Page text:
A photo of my sous vide water circulator being used to maintain the right temperature for developing color film in my water bath. Just note: stabilizer does not need to be brought up to the same temperature as the developer and blix.

How do I control temperature when developing color film?

There are a few different ways to get your C41 or E6 chemicals to the right temperature for developing film. 

The cheapest way to get your film developer to the right temperature is to simply use the hot water from your tap, which usually comes out around the 45 or 50°C (110-125°F) temperature range depending on your hot water heater. 

You will need to use a good thermometer that is capable of reading temperatures around 39°C (102°F). A temperature range that unfortunately most candy or meat thermometers won’t be able to read. 

Make sure your water bath is in a separate tub from the sink — you’ll need the drain when rinsing the film between developing steps. 

Then while measuring away from where the water enters the bath, open the tap once the water loses a couple of degrees, and close it when the water gets a couple of degrees too warm. This isn’t the most precise method of keeping water at the right temperature, but it does a good enough job when you’re starting out.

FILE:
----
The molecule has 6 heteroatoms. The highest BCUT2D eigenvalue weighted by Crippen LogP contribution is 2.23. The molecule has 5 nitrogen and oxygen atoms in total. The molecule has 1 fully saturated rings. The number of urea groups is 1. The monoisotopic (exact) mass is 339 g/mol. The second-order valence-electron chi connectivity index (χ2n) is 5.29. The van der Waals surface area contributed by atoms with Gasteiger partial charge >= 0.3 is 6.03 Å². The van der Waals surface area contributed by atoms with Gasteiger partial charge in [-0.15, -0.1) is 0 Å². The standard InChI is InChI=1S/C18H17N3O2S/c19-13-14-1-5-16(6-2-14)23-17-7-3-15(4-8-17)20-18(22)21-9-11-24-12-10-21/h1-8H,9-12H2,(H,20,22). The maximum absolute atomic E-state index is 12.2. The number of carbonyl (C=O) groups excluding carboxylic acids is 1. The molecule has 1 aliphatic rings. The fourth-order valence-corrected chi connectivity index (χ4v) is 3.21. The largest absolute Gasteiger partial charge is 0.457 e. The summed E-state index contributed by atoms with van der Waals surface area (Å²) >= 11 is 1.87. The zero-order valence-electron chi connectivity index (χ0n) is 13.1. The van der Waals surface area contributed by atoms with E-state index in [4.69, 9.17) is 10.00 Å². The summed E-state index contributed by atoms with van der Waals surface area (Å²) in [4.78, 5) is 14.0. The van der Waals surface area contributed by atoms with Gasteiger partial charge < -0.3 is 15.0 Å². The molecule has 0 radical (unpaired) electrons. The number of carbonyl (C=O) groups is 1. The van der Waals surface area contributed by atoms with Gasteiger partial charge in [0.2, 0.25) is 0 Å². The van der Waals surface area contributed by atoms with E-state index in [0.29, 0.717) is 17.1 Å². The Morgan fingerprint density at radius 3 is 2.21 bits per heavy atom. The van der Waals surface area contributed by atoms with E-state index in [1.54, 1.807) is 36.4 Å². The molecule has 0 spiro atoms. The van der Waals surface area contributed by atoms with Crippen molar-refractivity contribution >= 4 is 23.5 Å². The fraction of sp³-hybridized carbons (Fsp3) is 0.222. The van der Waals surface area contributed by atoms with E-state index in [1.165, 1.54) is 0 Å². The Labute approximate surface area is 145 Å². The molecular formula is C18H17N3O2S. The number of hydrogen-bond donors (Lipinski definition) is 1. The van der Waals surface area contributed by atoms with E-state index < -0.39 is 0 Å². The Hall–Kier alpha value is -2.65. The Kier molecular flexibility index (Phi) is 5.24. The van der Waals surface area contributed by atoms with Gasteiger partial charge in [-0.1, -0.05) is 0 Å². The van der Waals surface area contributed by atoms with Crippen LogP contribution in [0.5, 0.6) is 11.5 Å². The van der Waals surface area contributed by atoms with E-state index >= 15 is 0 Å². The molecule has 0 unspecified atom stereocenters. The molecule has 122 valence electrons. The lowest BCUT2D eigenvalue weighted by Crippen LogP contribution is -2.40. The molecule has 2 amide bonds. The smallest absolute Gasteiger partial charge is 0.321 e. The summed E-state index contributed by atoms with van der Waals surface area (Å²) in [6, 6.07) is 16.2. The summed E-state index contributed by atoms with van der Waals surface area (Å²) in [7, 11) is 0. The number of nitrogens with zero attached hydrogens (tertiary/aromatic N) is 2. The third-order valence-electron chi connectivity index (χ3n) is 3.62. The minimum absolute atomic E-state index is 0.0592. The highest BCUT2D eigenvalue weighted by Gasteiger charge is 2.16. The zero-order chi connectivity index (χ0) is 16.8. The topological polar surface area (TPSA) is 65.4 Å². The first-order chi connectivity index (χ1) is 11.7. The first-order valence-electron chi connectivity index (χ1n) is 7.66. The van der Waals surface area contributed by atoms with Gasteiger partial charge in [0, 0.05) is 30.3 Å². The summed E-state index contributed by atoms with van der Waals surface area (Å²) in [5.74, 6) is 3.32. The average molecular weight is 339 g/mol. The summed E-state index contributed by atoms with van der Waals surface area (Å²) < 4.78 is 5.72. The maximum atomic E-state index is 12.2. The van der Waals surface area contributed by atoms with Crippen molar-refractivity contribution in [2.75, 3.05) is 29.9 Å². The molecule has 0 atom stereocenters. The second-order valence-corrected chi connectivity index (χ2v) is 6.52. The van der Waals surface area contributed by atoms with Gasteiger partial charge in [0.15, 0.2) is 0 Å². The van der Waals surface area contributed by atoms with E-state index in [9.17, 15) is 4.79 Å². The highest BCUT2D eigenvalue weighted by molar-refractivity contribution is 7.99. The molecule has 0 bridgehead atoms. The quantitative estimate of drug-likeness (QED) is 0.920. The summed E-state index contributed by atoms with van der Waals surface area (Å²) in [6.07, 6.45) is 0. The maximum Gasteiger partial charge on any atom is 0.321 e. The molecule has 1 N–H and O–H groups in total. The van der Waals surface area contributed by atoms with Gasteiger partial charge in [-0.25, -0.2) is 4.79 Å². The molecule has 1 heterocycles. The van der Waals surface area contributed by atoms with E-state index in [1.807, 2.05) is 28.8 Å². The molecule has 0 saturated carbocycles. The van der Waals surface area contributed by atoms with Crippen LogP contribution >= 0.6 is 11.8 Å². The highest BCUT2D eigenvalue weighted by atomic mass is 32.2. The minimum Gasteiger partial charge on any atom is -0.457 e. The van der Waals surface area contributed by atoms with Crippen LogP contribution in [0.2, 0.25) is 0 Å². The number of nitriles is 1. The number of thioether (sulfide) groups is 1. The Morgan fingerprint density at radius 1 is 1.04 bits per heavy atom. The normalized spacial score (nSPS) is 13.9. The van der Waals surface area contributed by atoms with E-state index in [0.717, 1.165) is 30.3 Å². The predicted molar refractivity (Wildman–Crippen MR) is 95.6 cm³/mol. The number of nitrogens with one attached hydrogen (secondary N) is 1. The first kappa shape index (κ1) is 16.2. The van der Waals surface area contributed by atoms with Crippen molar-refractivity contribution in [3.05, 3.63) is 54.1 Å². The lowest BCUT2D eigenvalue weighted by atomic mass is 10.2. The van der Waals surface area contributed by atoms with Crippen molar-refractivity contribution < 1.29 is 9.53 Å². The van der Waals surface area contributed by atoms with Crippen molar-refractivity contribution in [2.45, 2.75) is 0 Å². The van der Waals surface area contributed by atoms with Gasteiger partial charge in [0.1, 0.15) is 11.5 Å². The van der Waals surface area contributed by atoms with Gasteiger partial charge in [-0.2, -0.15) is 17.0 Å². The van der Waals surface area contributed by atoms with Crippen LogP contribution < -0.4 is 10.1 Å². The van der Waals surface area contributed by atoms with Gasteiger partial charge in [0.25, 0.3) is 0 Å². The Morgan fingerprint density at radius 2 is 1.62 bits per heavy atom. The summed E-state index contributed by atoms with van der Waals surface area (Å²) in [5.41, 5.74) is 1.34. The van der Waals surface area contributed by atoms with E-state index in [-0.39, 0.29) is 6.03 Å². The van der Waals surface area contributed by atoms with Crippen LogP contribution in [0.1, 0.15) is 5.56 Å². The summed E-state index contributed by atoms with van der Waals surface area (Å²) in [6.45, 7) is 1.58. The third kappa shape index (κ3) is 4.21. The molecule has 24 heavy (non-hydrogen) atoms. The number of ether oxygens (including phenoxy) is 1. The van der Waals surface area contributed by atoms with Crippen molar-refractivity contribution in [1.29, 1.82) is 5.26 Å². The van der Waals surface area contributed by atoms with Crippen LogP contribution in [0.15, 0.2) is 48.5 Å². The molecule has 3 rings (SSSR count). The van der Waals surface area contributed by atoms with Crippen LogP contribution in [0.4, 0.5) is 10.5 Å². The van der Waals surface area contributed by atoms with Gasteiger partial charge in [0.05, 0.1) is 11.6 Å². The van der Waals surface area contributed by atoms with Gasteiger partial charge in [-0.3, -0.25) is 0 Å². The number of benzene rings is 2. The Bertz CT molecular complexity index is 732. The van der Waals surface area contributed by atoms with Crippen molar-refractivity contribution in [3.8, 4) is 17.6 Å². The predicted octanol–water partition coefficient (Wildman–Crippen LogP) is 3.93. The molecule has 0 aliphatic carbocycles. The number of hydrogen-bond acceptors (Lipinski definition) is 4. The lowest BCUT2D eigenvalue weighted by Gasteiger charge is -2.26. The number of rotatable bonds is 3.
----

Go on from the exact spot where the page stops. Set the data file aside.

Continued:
The sous vide method

The easiest way to keep your water at the right temperature is to use an inversion circulator, also known as a sous vide. These are precise tools that heat up and circulate the water at a specific temperature for cooking food — but they also work great for film. 

With one of these tools (here’s the one that I use on Amazon), you can simply set it to the right temperature and forget it. 

You can also buy precision water bath tools that are meant for chemistry labs, but these can be a little more expensive and take up unnecessary space. 

Lighthouse Park at sunrise

How long does it take for the developer to warm up in a water bath to the right temperature for developing? 

I always want to jump straight into developing film as soon as possible. But with color film, there is a certain amount of time that has to be dedicated to getting the film to the right temperature. 

Once you have your water bath up to the right temperature, it will take around 30-45 minutes for the developer to heat up to the same temperature as the bath. I usually leave the film developer, bleach, fix, (or blix) and stop bath bottles in the water bath with a sous vide for an hour to ensure they are all up to the right temperature for developing film. 

The stop bath and the fixer don’t technically need to be heated up to the same temperature as the developer and bleach. But by putting them in the bath, you will be keeping the entire process at the same temperature, which can be helpful.